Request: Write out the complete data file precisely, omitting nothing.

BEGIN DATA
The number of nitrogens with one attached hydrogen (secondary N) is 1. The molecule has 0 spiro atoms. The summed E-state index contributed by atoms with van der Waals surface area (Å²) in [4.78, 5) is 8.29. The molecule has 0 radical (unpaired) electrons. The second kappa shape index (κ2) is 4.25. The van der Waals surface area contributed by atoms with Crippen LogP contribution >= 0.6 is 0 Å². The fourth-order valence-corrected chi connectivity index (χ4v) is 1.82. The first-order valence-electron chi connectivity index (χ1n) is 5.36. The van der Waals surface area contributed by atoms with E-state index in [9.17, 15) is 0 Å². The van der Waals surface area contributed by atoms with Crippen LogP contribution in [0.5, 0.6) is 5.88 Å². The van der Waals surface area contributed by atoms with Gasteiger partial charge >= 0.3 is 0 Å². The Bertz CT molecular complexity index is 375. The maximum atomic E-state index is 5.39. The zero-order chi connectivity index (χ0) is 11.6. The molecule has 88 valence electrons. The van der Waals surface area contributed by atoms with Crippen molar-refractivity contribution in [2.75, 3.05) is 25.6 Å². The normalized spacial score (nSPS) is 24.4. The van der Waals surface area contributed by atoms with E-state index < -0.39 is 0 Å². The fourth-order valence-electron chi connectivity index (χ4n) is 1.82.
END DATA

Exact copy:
The number of nitrogens with one attached hydrogen (secondary N) is 1. The molecule has 0 spiro atoms. The summed E-state index contributed by atoms with van der Waals surface area (Å²) in [4.78, 5) is 8.29. The molecule has 0 radical (unpaired) electrons. The second kappa shape index (κ2) is 4.25. The van der Waals surface area contributed by atoms with Crippen LogP contribution >= 0.6 is 0 Å². The fourth-order valence-corrected chi connectivity index (χ4v) is 1.82. The first-order valence-electron chi connectivity index (χ1n) is 5.36. The van der Waals surface area contributed by atoms with E-state index in [9.17, 15) is 0 Å². The van der Waals surface area contributed by atoms with Crippen LogP contribution in [0.5, 0.6) is 5.88 Å². The van der Waals surface area contributed by atoms with Gasteiger partial charge >= 0.3 is 0 Å². The Bertz CT molecular complexity index is 375. The maximum atomic E-state index is 5.39. The zero-order chi connectivity index (χ0) is 11.6. The molecule has 88 valence electrons. The van der Waals surface area contributed by atoms with Crippen molar-refractivity contribution in [2.75, 3.05) is 25.6 Å². The normalized spacial score (nSPS) is 24.4. The van der Waals surface area contributed by atoms with E-state index < -0.39 is 0 Å². The fourth-order valence-electron chi connectivity index (χ4n) is 1.82.